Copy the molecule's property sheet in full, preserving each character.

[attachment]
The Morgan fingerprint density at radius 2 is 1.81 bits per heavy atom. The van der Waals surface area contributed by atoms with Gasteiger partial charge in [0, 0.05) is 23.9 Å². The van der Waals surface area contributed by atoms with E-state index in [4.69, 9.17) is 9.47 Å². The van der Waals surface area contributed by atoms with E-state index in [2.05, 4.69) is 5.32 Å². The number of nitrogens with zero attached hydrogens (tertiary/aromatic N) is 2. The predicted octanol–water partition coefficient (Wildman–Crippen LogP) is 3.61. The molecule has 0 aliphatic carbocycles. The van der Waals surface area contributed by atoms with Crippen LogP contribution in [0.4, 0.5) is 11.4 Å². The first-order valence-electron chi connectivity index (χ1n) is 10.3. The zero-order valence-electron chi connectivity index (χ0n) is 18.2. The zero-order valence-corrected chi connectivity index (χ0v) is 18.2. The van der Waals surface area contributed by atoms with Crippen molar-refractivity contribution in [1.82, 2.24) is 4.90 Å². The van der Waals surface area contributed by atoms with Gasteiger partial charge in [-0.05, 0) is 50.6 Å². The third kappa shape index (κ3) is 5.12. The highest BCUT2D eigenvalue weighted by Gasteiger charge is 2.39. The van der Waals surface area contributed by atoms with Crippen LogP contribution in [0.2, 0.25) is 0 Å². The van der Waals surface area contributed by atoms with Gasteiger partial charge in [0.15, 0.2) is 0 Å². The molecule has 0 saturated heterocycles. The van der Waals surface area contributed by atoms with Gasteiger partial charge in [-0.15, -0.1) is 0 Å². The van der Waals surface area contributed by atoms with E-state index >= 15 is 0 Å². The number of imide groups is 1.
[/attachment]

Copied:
The Morgan fingerprint density at radius 2 is 1.81 bits per heavy atom. The van der Waals surface area contributed by atoms with Gasteiger partial charge in [0, 0.05) is 23.9 Å². The van der Waals surface area contributed by atoms with E-state index in [4.69, 9.17) is 9.47 Å². The van der Waals surface area contributed by atoms with E-state index in [2.05, 4.69) is 5.32 Å². The number of nitrogens with zero attached hydrogens (tertiary/aromatic N) is 2. The predicted octanol–water partition coefficient (Wildman–Crippen LogP) is 3.61. The molecule has 0 aliphatic carbocycles. The van der Waals surface area contributed by atoms with Crippen LogP contribution in [0.4, 0.5) is 11.4 Å². The first-order valence-electron chi connectivity index (χ1n) is 10.3. The zero-order valence-electron chi connectivity index (χ0n) is 18.2. The zero-order valence-corrected chi connectivity index (χ0v) is 18.2. The van der Waals surface area contributed by atoms with Crippen molar-refractivity contribution in [1.82, 2.24) is 4.90 Å². The van der Waals surface area contributed by atoms with Gasteiger partial charge in [-0.05, 0) is 50.6 Å². The third kappa shape index (κ3) is 5.12. The highest BCUT2D eigenvalue weighted by Gasteiger charge is 2.39. The van der Waals surface area contributed by atoms with Crippen LogP contribution in [0.2, 0.25) is 0 Å². The van der Waals surface area contributed by atoms with Gasteiger partial charge in [0.15, 0.2) is 0 Å². The molecule has 0 saturated heterocycles. The van der Waals surface area contributed by atoms with Gasteiger partial charge in [-0.15, -0.1) is 0 Å². The van der Waals surface area contributed by atoms with E-state index >= 15 is 0 Å². The number of imide groups is 1.